Rizdvo (Christmas) in Ukraine

Ukrainians, including all the variants of Orthodoxy and Eastern Rite — a.k.a. “Greek” — Catholics (my peeps), celebrate Christmas Eve on January 6th.

I personally just celebrated Christmas Eve on the 6th, Christmas on the 7th, Maria’s Day on the 8th, and Stepan’s Day on the 9th.

Some Ukrainians begin celebrating on Roman’s Day, which is December 1st and I expect all my friends to remember that! And I know which of you have read this BECAUSE I BACKTRACED IT!

They continue with only a minor lull through St. Mykola’s Days on December 19th, which is when gifts are exchanged, to New Years, which is when gifts have been exchanged since Soviet Times — I think (The holiday seems to have adopted many of the atheist customs associated with western Christmas, including Christmas trees. A friend didn’t believe me when I told her American’s don’t exchange gifts on New Years.) through Christmas and the aforementioned holidays connected to it, on to Old Calendar New Year on the 13th/14th (there’s a blurb here which relates it to Slavic stubbornness, and finally to Yurdan (spelling?), which I thought was January 17th, but Ukrainian Wikipedia says it’s the 19th.

It celebrates the Christening, and I just spent 15 frustrating minutes failing to find an English-language reference to it. here‘s the translated Wikipedia page.

There’s a funny saying in Ukraine “From Romana to Yurdana is Ukrainian Ramadan,” meaning not that people fast or anything, but that they celebrate for a very long time.

Okay, I thought this was going to be a five-line blog post — a sweeping overview of sites and sounds. Obviously, I’m wrong.

I feel I ought to say something about the schism between Catholic, Protestant Christmas (December 25th) and Orthodox, Greek Catholic Christmas (January 7th).

Almost every time I write about this, I wander all over the internet getting the vocabulary straight, then send my email and instantly forgetting everything. No more, at least not tonight. It’s 1 am. I’m tired and hung over. (There is NO DAMN REASON for pounding shots with breakfast . . . and coffee, and lunch . . . ).

My dear fellow Ukrainians, you probably wouldn’t need to know 1001 home remedies if so many of you didn’t drink from breakfast onward. I’m going to go out on a limb and guess that the characteristically weak immune systems I so often hear Ukrainians mentioning and attributing to Chernobyl might have more to do with the ol’ fire water. I’m being harsh. Today was a holiday. A very special holiday. The Day of Stepan. Whoever that was.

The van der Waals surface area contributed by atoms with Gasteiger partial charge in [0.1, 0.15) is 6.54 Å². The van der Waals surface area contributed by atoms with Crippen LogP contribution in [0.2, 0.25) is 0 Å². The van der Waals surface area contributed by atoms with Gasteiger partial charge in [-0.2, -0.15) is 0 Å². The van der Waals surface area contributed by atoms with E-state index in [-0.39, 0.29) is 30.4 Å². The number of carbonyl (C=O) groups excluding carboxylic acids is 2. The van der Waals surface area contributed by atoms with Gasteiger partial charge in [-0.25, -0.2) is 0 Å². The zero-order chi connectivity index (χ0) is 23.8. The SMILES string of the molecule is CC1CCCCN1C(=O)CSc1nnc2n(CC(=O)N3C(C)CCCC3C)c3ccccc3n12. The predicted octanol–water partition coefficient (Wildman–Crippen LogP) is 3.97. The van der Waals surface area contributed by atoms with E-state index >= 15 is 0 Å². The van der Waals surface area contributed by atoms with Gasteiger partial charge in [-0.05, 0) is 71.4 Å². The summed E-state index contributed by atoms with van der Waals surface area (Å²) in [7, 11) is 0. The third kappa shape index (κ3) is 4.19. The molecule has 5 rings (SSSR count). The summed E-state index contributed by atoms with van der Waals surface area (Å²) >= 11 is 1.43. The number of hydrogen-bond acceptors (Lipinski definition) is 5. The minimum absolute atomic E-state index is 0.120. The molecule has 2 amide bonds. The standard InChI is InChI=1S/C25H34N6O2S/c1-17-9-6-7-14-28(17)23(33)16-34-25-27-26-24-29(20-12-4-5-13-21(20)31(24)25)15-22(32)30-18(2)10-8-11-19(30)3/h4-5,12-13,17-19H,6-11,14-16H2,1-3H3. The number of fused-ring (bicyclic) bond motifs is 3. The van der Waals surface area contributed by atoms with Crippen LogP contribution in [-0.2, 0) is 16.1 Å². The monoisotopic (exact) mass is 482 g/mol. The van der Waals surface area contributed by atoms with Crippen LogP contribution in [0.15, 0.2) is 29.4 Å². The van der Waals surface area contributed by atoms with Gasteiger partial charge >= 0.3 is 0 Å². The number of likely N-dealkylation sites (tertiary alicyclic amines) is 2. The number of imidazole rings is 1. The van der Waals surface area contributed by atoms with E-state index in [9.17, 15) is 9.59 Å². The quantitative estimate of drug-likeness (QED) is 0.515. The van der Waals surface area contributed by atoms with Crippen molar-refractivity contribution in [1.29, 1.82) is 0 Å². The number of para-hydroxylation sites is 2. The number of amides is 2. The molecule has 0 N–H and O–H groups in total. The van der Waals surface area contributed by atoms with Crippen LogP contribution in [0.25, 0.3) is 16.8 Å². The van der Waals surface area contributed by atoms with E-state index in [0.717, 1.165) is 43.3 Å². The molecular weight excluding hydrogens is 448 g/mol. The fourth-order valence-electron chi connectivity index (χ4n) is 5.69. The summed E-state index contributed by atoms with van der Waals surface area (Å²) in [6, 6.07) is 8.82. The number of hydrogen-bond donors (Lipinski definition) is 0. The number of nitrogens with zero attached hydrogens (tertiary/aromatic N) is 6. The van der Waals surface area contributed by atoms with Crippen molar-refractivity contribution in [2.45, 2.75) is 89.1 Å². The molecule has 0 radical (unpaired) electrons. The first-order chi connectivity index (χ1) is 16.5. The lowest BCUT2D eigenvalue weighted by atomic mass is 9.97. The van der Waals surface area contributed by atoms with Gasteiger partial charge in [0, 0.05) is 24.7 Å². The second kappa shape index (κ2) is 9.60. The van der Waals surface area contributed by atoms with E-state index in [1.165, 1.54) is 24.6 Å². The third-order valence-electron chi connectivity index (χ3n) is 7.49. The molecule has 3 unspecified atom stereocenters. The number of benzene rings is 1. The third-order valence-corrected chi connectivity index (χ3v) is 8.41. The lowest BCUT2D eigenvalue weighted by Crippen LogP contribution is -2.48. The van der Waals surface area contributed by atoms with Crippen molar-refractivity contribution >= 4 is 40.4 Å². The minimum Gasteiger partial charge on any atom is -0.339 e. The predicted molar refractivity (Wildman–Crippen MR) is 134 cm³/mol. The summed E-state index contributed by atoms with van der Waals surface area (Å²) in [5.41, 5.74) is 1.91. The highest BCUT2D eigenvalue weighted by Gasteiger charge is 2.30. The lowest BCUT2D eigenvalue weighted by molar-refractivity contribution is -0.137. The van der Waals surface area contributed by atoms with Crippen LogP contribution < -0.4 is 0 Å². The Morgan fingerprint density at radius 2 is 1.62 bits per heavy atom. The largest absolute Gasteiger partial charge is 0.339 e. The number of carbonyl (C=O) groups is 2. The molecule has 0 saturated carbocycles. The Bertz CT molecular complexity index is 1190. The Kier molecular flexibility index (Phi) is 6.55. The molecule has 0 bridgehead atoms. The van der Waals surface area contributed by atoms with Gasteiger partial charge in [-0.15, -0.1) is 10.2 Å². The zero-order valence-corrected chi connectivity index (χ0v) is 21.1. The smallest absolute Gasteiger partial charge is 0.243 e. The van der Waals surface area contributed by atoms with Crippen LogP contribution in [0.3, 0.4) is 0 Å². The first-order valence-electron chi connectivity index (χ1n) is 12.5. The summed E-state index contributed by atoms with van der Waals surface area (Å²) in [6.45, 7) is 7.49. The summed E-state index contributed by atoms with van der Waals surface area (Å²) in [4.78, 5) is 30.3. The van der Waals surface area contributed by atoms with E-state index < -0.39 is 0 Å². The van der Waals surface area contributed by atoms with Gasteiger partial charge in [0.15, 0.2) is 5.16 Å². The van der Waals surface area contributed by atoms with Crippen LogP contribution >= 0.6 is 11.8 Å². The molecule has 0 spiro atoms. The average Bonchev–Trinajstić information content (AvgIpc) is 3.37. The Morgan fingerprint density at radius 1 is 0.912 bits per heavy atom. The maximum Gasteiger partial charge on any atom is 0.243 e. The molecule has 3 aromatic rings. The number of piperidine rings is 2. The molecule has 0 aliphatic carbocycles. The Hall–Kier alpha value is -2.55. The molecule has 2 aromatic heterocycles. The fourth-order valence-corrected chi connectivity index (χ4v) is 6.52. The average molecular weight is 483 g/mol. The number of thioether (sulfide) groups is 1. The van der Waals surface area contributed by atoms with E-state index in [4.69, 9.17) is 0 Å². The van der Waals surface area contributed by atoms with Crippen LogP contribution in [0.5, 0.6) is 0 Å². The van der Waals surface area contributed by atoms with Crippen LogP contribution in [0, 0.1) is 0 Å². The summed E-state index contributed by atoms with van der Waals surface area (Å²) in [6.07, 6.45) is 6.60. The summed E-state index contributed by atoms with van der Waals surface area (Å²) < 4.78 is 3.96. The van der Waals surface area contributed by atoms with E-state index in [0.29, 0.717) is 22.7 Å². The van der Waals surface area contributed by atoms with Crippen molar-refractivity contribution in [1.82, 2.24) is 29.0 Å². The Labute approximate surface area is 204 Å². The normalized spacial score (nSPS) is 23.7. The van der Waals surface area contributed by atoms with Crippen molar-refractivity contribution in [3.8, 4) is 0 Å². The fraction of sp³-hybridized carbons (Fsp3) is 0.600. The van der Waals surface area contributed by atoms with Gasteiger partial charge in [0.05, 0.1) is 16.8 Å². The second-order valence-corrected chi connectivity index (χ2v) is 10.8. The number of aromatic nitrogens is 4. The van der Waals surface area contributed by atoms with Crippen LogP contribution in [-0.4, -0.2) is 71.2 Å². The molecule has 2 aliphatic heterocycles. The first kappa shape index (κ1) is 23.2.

So I’m not going to do my homework for this blog post. I’m going to keep sipping water, write this blog, maybe another 5-liner, a couple emails, then go to bed. I invite my readers to look up the Great Schism, the Julian, Revised Julian, and Gregorian calendars, movable feasts, dual dating, and whatever else Wikipedia might lead you to.

Okay, so finally, what I wanted to write from the start before getting tangled in history and tradition, is a brief overview of my Christmas, which was great, and could certainly have been worse:

Eating, drinking.
Going to the cemetery to put pine branches on the graves of relatives and freezing my hands trying to light candles.
Kneeling to pray before Christmas Eve dinner.
Eating, drinking at another table, and another, and another
Gold teeth, swollen hands, and fingernails thick as oyster shells.
America, diaspora, I speak so well, family, family, why aren’t I married yet — maybe you’ll find a Ukrainian girl, hehehehehehehehehehehehehehehehe.
Sledding on a sled, sledding on a bag.
Snowball fight.
A neice indifferent to her accent as she read the Green Eggs and Ham, my gift.
Taking the nieces to carol under lit windows in their town.
Little devils, kings and kozaks wandering through town.
Nieces insisting my accompanying them was worth a cut, though I didn’t sing.
Me hiding the cash (45 UAH) in Green Eggs and Ham.
Them finding it and hiding it in my jacket.
A four day-long argument with the women over whether or not I could eat more.
A four day-long argument with the men over whether or not I could drink more.
Barely making it to the toilet in time at 3am of my first night.
A miserable hour of keeping myself standing in church, dizzy, dehydrated, exhausted, freezing, back and knees aching, cotton-mouthed sinning with my angry, impatient thoughts.
Holding my plate at arms length from the table because I really, truly, honestly, definitely could not eat any more, delicious though it was and it was.
Not resisting my new Kindle’s free 3g browsing and trying not to feel extravegant explaining it to cousins.
Meats, fats, pickled things from the garden (or the woods, in the case of the mushrooms), salads and vodka cognac wine.
Busting out the old back-wash-into-the-chaser trick so that I wouldn’t die.
The legendary pork jello.
Totally impressing the nieces with my mad Super Mario Brothers skillz (I knew that rigorous childhood training regime would eventually pay off.)
Kung Fu Panda dubbed into Ukrainian.
Stories about my grandfather and his sibling. (maybe I’ll share later.)
Insisting I had to go, finally, and telling them I haven’t seen this horse yet, the one I drink to as a parting kick in the balls from every table. Where is he? Okay, to that fucking horse.


Edit: I didn’t mean to imply I found myself in the company of drunks. They all seemed to hold their alcohol extremely well. There are lots of drunks in Ukraine, but not at the tables I joined.